The International Cricket Council (ICC) will pay seven full-member boards $10 million over the next eight years, as part of the Test Fund announced during last year’s ‘Big Three’ takeover of cricket’s governing body.
The Indian, English and Australian cricket boards excluded, seven full-member boards will receive $1.25 million each annually, beginning from January 2016.
The most recent figures specify that each member getting the Test Match Fund stands to gain $10 million over eight years, cricket news website reported.
This is less than the figure of $12.5 million over eight years announced by England Cricket Board (ECB) president and ICC executive committee member Giles Clarke in February 2014 as each nation’s Test Cricket Fund package.
The ICC plans to make its first Test Cricket Fund payment of $600,000 in early January, before paying out another $650,000 to the ‘small seven’ member boards in July.
Payments are expected to follow this biannual pattern until 2023.
The ICC had initially announced that the Test Cricket Fund was meant to “encourage and support Test match cricket” outside the Big Three nations.
As Boards have already entered bilateral touring agreements until 2023, there appears to be narrow capacity to improve their Test schedules using the Test Cricket Fund payments.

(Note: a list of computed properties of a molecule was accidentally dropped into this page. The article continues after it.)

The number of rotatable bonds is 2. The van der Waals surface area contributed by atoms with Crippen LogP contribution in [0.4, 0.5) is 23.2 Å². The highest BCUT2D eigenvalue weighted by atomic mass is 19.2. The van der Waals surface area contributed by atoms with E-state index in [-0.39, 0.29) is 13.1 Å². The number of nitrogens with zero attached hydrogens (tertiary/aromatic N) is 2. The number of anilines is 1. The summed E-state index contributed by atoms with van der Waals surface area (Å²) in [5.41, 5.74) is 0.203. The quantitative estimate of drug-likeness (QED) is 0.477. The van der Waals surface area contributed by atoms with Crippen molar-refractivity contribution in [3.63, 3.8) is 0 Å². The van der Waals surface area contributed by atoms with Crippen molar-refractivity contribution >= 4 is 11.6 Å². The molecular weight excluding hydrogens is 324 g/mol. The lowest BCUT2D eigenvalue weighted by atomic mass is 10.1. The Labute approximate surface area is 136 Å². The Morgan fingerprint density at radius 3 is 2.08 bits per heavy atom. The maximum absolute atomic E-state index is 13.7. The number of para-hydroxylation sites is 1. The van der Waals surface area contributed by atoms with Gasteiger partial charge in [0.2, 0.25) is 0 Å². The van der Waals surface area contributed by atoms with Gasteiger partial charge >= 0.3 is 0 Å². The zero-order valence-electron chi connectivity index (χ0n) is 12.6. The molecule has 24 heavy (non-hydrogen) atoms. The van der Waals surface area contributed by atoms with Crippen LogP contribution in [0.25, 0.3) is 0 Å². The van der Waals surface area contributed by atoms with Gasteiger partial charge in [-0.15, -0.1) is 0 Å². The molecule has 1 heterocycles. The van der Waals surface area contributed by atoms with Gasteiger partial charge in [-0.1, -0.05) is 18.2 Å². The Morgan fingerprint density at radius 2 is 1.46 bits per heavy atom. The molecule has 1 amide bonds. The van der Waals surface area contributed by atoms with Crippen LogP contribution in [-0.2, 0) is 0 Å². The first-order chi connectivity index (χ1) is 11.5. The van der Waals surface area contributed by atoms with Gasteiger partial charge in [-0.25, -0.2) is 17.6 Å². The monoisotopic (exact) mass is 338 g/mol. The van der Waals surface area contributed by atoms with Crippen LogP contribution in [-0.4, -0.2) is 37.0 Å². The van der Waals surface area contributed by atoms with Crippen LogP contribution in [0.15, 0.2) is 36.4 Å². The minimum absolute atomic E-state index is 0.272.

It looks more likely that the amount will be used to finance loss-making tours.
For example, Sri Lanka Cricket loses money on Test tours featuring all countries bar the Big Three and Pakistan.
The Test Cricket Fund would help it recover losses from home tours such as the recent visit by the West Indies, which is projected to have cost Sri Lanka Cricket (SLC) about $648,000.
The Test Cricket Fund had been one of the chief incentives open to the smaller boards, as the BCCI, ECB and CA wanted support for their control of the ICC in January and February last year.
During that time, Clarke, then ECB’s chairman, had said in an interview: “The ICC has agreed to establish a Test Match Fund of $12.5 million per country over eight years – available to all except England, India and Australia – which will allow those countries which find Test cricket difficult to sustain economically the opportunity to continue to stage Test matches.”
The ICC has not yet announced the funds’ terms of usage, or how it will hold boards accountable to the aim of promoting Test cricket.